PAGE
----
Compromise on Hiring Female Officers Backed : Equality: Police Commission supports efforts to increase number of women in the LAPD. Panel stops short of endorsing an annual quota.


Members of the Los Angeles Police Commission, eager to push the LAPD toward hiring more women but reluctant to create legal troubles for the city, approved a statement Tuesday that attempts to forge a compromise on the politically volatile issue.

“The Board of Police Commissioners supports and encourages all serious and legitimate efforts to increase the number of women police officers through a vigorous recruiting program designed to increase the number of female applicants,” the commission statement said. “The commission has been advised by the city attorney’s office, however, that all legal ramifications must be explored before new hiring goals are pursued.”

The statement falls short of demanding that 44% of the Police Department’s annual hires be women--a target urged by leaders of the Women’s Advisory Council to the Police Commission--but members of the commission said it reflects the difficulty in trying to mandate such a goal. It also sets the stage for an upcoming City Council debate on the proposed goal; the council’s Personnel Committee is scheduled to take up that proposal in the coming weeks.


“The city attorney’s office has warned us that this is an area of danger,” said Gary Greenebaum, president of the Police Commission, who says the LAPD needs to increase its hiring of women. “We don’t want to get ahead of ourselves in terms of supporting a percentage figure that we can’t reach, but I also believe strongly that if you don’t set goals, you’ll never reach those goals.”

Some advocates of the 44% annual hiring goal were bitterly disappointed by what they considered the commission’s halfhearted statement.

“This is a Police Department that does not want to hire more women,” said Katherine Spillar, national coordinator for the Fund for the Feminist Majority. “The liability issue is a total red herring.”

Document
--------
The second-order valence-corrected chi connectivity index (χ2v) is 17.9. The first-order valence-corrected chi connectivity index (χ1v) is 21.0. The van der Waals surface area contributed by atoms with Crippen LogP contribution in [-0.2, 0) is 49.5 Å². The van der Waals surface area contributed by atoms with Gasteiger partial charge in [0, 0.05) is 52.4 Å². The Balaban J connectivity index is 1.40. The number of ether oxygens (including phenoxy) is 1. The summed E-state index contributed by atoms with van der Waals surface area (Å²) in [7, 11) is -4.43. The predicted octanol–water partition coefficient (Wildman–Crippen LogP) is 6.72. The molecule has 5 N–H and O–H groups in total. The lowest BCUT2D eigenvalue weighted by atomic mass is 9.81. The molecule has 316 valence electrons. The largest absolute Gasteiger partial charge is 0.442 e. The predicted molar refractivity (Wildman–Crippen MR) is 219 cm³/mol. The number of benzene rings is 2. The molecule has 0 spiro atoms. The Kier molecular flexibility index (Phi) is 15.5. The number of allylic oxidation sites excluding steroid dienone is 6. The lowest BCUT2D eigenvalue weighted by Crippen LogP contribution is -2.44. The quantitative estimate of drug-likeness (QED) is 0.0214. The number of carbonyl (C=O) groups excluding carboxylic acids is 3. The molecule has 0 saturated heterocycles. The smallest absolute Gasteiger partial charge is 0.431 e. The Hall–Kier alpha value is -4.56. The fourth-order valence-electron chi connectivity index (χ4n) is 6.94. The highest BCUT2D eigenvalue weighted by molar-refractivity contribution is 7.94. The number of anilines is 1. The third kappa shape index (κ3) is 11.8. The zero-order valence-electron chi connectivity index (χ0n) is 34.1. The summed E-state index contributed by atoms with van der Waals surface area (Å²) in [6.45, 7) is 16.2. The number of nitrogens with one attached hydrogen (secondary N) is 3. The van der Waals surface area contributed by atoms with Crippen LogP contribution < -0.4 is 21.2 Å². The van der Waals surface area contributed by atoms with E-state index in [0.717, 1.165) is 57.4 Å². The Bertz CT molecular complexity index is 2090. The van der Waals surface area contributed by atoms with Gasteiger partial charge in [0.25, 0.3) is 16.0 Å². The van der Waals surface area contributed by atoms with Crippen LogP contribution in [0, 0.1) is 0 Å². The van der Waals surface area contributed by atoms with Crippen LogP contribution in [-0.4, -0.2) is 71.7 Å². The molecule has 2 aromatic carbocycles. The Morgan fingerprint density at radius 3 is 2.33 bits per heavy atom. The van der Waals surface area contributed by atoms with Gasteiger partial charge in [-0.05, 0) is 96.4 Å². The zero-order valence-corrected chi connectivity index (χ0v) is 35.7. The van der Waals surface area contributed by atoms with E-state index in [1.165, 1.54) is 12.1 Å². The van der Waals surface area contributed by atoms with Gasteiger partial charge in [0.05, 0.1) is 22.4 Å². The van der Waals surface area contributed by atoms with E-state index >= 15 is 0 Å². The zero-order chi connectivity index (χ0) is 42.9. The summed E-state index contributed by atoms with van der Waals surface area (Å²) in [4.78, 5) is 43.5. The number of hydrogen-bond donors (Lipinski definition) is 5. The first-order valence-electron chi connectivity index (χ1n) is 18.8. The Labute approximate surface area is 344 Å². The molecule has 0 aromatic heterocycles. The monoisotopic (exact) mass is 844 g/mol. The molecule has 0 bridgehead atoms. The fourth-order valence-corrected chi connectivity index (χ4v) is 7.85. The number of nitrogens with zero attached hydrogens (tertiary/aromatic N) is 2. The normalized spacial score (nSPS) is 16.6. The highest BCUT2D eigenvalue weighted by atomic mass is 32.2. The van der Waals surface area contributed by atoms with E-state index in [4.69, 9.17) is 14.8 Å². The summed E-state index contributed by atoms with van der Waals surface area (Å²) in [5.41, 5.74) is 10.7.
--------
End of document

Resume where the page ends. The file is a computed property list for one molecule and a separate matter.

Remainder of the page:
The proposed 44% annual hiring goal for women in the department has stirred controversy since the idea was unveiled last year as part of a report by the Women’s Advisory Council.

That report, only the latest to cite the need for more female police officers, found that the department values physical strength over negotiating skills and complained that it has been lax in investigating complaints of sexual harassment and domestic violence by its police officers. One of the report’s central recommendations was that the LAPD increase the annual hiring goals of the department so that the representation of women in the department would match their presence in the work force--roughly 44%.

Several prominent women’s organizations have lent their support to the proposal, but some council members are privately worried that approving the goal could expose the city to liability if it falls short of achieving it. At the same time, they are concerned about the political ramifications of voting against an ambitious hiring goal for women.


Critics of the plan received support from a December city Personnel Department report, which warned that the city could be hit with lawsuits if it establishes an annual 44% female hiring goal for the LAPD.

Spillar said that is not true. She said more ambitious annual hiring goals would encourage the department to make faster progress in diversifying the police force and would reduce the city’s potential liability.

At Tuesday’s meeting, Police Chief Willie L. Williams pledged to pursue any hiring goal set by the city, but he emphasized the progress made in recent years in increasing the number of women on the force.

Under a court-approved consent decree signed 13 years ago, the LAPD pledged to make one out of every four new hires a woman. In addition, the city has adopted a more ambitious goal of annually hiring 30% women, a goal that it has met for several years.

As a result, the percentage of female LAPD officers has climbed from 2.6% in 1980 to about 15% today.

Although pleased by that progress, supporters of a more ambitious goal say the department needs to move more quickly, particularly as it embarks on efforts to implement community-based policing, a style of law enforcement that emphasizes communication and community outreach.


“They’re not moving fast enough,” Spillar said of the LAPD brass. “They’re dragging their feet.”